Noguchi’s work spans figuration and abstraction
Broadly speaking, Noguchi’s career followed a path away from the figurative towards the abstract. He insisted, however, that ‘a purely cold abstraction doesn’t interest me… Art has to have some kind of humanly touching and memorable quality. It has to recall something that moves a person.’
There is plenty that’s memorable about the 11 Noguchi works coming to Christie’s this December: two in the 20th Century sale in New York on 2 December; one in the Design sale in Paris on 2 December; two in the Post-War & Contemporary Art Day Sale in New York on 3 December; and six in the Design sale in New York on 11 December.
From ‘Lunars’ to the ‘Rudder’ series
Standout works include 1945’s Man, above: a totemic, wooden sculpture made from smooth, interlocking slabs that ingeniously hold each other up without fasteners or glue. It belongs to a series of vertical articulations — in slate, granite, marble or wood — that also includes Noguchi’s Humpty Dumpty, now held in the collection of the Whitney Museum of American Art.
Offered, too, is Light Sculpture (Lunar) from circa 1943, one of Noguchi’s small but innovative set of internally lit works known as ‘Lunars’, which evoke the surface of the moon.
A coffee table, dining table and stool from his ‘Rudder’ series are also coming to auction. Each has a veneered wooden top resting on three legs: one leg is made of the same material and reminiscent of a ship’s rudder; the other two are made of chrome steel and reminiscent of hairpins. Light, airy and graceful, Rudder pieces were produced in limited numbers by the design firm Herman Miller in the late 1940s.
‘We’re particularly lucky to have so many Noguchis coming to auction at once,’ says Jefferson. ‘By and large, his work is scarce. Much of it went unsold at the time of its creation and is today owned by the Isamu Noguchi Foundation and Garden Museum in New York, which was established by the artist shortly before his death.’
Noguchi and the Venice Biennale
There is a sense that, for most of his career, Noguchi never got the respect he deserved. He had to wait until his mid-sixties before his first retrospective, at the Whitney in 1968; and until his early-eighties before he was invited to represent the US at the Venice Biennale, in 1986. He almost turned that invitation down, so suspicious was he as to why it had come so suddenly, so late in his career.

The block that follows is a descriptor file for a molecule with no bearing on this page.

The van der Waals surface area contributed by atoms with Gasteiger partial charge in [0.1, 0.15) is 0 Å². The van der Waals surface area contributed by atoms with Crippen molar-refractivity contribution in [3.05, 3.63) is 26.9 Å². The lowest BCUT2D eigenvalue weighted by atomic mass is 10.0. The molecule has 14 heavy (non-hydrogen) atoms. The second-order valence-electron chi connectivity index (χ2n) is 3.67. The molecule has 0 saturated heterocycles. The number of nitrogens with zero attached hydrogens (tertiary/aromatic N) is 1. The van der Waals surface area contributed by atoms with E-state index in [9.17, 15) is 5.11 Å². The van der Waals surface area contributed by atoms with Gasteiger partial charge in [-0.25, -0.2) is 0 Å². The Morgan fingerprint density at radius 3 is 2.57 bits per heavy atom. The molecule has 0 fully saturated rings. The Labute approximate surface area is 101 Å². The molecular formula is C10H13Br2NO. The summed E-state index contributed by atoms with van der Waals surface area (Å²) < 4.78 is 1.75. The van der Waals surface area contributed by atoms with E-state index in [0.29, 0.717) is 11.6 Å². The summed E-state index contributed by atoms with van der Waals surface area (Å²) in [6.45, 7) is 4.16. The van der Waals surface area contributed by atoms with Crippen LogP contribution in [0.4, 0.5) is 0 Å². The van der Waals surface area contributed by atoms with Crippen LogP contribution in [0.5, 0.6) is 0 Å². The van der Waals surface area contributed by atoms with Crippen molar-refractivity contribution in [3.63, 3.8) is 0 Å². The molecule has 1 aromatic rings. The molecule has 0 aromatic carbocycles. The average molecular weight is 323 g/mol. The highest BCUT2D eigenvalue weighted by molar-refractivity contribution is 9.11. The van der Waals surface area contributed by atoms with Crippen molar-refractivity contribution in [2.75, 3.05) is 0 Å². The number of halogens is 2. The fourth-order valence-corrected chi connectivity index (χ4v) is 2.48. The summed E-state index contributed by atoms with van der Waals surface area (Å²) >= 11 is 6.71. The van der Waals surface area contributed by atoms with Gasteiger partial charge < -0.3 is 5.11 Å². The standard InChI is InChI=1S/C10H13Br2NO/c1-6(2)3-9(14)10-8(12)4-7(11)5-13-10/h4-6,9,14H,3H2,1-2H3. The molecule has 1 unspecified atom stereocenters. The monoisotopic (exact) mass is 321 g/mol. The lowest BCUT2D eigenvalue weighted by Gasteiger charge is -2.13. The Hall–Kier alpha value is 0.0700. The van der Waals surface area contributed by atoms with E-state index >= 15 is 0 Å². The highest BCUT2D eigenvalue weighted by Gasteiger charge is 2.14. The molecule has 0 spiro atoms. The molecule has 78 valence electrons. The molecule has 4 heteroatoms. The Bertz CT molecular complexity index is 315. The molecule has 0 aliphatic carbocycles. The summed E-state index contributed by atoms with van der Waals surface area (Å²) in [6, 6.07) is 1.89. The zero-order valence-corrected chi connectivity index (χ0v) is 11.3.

The generally held view is that Noguchi’s heterogeneity, unpredictability and creative range meant he wasn’t easily appreciated. Certainly not when compared to peers with more consistently identifiable visual styles such as Henry Moore, Willem de Kooning and Alexander Calder.
In the years since his death, the Isamu Noguchi Foundation and Garden Museum has worked hard to make his output more accessible, staging exhibitions of his work alongside that of other artists — as well as taking on the task of publishing his catalogue raisonné online.
Noguchi’s market is gathering momentum
‘Noguchi’s market today reflects all that,’ says Jefferson. ‘By which I mean it’s definitely gaining steam but still underdeveloped. His most expensive work at auction, Olmec & Muse, fetched nearly $5 million at Christie’s in 2017. Given the calibre of the artist, this seems low. I’d say there’s plenty of room for growth.’
Perhaps Noguchi’s greatest achievement was finding a synthesis between apparent opposites: East and West; old and new; violence and peace; organic and geometric; figuration and abstraction. One might well add art and design to that list, too. It’s impossible to think of a single 20th-century figure who straddled the two worlds so completely.